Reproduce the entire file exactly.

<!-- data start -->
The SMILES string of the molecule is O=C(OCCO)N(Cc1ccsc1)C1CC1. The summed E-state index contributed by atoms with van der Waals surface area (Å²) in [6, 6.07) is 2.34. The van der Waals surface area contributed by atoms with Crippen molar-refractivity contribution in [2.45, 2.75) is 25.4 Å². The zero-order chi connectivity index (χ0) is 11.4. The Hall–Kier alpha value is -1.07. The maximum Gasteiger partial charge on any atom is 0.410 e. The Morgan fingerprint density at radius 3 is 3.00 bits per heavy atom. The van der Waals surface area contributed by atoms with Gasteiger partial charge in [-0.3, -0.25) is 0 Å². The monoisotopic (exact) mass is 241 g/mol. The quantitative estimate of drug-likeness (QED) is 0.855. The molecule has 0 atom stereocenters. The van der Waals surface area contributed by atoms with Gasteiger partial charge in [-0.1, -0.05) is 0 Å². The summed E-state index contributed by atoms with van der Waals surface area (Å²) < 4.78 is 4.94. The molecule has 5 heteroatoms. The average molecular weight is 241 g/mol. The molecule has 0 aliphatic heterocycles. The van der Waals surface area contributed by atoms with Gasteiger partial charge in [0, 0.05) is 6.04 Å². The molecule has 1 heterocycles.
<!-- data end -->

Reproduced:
The SMILES string of the molecule is O=C(OCCO)N(Cc1ccsc1)C1CC1. The summed E-state index contributed by atoms with van der Waals surface area (Å²) in [6, 6.07) is 2.34. The van der Waals surface area contributed by atoms with Crippen molar-refractivity contribution in [2.45, 2.75) is 25.4 Å². The zero-order chi connectivity index (χ0) is 11.4. The Hall–Kier alpha value is -1.07. The maximum Gasteiger partial charge on any atom is 0.410 e. The Morgan fingerprint density at radius 3 is 3.00 bits per heavy atom. The van der Waals surface area contributed by atoms with Gasteiger partial charge in [-0.3, -0.25) is 0 Å². The monoisotopic (exact) mass is 241 g/mol. The quantitative estimate of drug-likeness (QED) is 0.855. The molecule has 0 atom stereocenters. The van der Waals surface area contributed by atoms with Gasteiger partial charge in [-0.1, -0.05) is 0 Å². The summed E-state index contributed by atoms with van der Waals surface area (Å²) < 4.78 is 4.94. The molecule has 5 heteroatoms. The average molecular weight is 241 g/mol. The molecule has 0 aliphatic heterocycles. The van der Waals surface area contributed by atoms with Gasteiger partial charge in [0, 0.05) is 6.04 Å². The molecule has 1 heterocycles.